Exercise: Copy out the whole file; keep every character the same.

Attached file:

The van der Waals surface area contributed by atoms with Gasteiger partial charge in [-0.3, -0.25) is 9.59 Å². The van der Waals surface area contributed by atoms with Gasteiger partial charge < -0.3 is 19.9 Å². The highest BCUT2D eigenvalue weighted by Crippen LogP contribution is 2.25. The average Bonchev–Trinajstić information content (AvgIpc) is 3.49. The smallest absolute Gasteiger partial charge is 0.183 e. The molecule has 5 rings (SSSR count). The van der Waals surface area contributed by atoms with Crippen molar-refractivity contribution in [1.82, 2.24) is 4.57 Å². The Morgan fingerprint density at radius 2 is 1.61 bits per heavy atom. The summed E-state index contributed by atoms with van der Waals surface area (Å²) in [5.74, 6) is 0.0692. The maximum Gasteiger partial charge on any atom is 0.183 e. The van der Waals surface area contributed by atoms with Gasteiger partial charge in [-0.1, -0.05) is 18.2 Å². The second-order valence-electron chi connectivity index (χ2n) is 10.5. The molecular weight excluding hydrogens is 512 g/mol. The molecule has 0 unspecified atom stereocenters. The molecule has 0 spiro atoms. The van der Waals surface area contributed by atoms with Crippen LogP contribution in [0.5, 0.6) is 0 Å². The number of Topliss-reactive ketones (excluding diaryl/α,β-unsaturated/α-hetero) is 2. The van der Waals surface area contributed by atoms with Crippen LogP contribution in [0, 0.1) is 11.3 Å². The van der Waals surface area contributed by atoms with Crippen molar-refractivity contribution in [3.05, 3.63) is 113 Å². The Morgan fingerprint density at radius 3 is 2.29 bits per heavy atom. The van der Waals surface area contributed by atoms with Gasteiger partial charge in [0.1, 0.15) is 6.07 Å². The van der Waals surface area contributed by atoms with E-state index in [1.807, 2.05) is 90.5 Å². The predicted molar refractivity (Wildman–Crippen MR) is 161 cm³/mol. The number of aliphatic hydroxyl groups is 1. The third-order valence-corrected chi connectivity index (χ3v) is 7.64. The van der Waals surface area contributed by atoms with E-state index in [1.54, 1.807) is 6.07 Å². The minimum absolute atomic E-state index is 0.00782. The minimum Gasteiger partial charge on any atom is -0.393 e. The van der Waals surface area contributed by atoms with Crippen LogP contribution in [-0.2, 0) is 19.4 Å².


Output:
The van der Waals surface area contributed by atoms with Gasteiger partial charge in [-0.3, -0.25) is 9.59 Å². The van der Waals surface area contributed by atoms with Gasteiger partial charge < -0.3 is 19.9 Å². The highest BCUT2D eigenvalue weighted by Crippen LogP contribution is 2.25. The average Bonchev–Trinajstić information content (AvgIpc) is 3.49. The smallest absolute Gasteiger partial charge is 0.183 e. The molecule has 5 rings (SSSR count). The van der Waals surface area contributed by atoms with Crippen molar-refractivity contribution in [1.82, 2.24) is 4.57 Å². The Morgan fingerprint density at radius 2 is 1.61 bits per heavy atom. The summed E-state index contributed by atoms with van der Waals surface area (Å²) in [5.74, 6) is 0.0692. The maximum Gasteiger partial charge on any atom is 0.183 e. The van der Waals surface area contributed by atoms with Gasteiger partial charge in [-0.1, -0.05) is 18.2 Å². The second-order valence-electron chi connectivity index (χ2n) is 10.5. The molecular weight excluding hydrogens is 512 g/mol. The molecule has 0 unspecified atom stereocenters. The molecule has 0 spiro atoms. The van der Waals surface area contributed by atoms with Crippen LogP contribution in [0.5, 0.6) is 0 Å². The number of Topliss-reactive ketones (excluding diaryl/α,β-unsaturated/α-hetero) is 2. The van der Waals surface area contributed by atoms with Crippen LogP contribution in [0, 0.1) is 11.3 Å². The van der Waals surface area contributed by atoms with Crippen molar-refractivity contribution in [3.05, 3.63) is 113 Å². The Morgan fingerprint density at radius 3 is 2.29 bits per heavy atom. The van der Waals surface area contributed by atoms with Gasteiger partial charge in [0.1, 0.15) is 6.07 Å². The van der Waals surface area contributed by atoms with E-state index in [1.807, 2.05) is 90.5 Å². The predicted molar refractivity (Wildman–Crippen MR) is 161 cm³/mol. The number of aliphatic hydroxyl groups is 1. The third-order valence-corrected chi connectivity index (χ3v) is 7.64. The van der Waals surface area contributed by atoms with E-state index in [1.54, 1.807) is 6.07 Å². The minimum absolute atomic E-state index is 0.00782. The minimum Gasteiger partial charge on any atom is -0.393 e. The van der Waals surface area contributed by atoms with Crippen LogP contribution in [-0.2, 0) is 19.4 Å².